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IdentifierCreatedClassificationOrigin
05DAMASCUS5833 2005-11-07 15:19:00 CONFIDENTIAL Embassy Damascus
Cable title:  

SMALL BAND OF SECULAR AND MINORITY GROUPS

Tags:   PGOV PHUM SY 
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					  C O N F I D E N T I A L SECTION 01 OF 02 DAMASCUS 005833 

SIPDIS

PARIS FOR ZEYA, LONDON FOR TSOU

E.O. 12958: DECL: 11/06/2015
TAGS: PGOV PHUM SY
SUBJECT: SMALL BAND OF SECULAR AND MINORITY GROUPS
DEVELOPING ALTERNATIVE TO DAMASCUS DECLARATION


Classified By: CDA Stephen Seche for reasons 1.4(b)/(d)



1. (C) SUMMARY: The impact of the Damascus Declaration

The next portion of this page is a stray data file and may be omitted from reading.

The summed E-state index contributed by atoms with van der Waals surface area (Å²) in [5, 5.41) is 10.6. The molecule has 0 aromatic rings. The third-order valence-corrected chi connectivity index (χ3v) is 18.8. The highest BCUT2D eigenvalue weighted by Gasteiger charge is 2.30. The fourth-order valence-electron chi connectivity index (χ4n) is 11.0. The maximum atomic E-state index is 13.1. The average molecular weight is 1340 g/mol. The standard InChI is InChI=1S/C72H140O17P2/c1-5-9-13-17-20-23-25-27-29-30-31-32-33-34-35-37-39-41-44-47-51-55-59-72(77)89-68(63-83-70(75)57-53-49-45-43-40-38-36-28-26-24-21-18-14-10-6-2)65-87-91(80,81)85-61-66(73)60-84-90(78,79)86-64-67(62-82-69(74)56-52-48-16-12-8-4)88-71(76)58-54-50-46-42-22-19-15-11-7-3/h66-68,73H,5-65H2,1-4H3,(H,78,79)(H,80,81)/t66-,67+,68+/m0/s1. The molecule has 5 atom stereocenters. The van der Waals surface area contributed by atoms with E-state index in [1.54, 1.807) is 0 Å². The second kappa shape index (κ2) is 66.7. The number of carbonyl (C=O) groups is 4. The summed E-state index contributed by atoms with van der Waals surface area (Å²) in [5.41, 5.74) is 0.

continues to reverberate through civil society and opposition
circles in Syria. A small group of secular and minority
elements (with a heavy Kurdish presence) has formed the
"Dialogue Group" to develop a more secular, pro-minorities
alternative to what it characterizes as the overly Islamic
and Arab emphasis of the Damascus Declaration. While the
group has yet to agree on a counter-declaration, it has
already come under increasing criticism by mainstream civil
society activists for potentially splitting the opposition at
a critical moment. Activists also quietly insist that many
in the "Dialogue Group" are collaborating with SARG security
forces intent on delegitimizing the Damascus Declaration.
END SUMMARY.



2. (C) During the last three weeks, multiple sources have
reported the formation of a rump &Dialogue Group8 of
opposition and civil-society figures. The Group's diverse--
if limited-- membership is voicing its criticism of what they
perceive as the Damascus Declaration's overtly pro-Islamic
tone and its lack of a clear commitment to ethnic and
religious minority rights.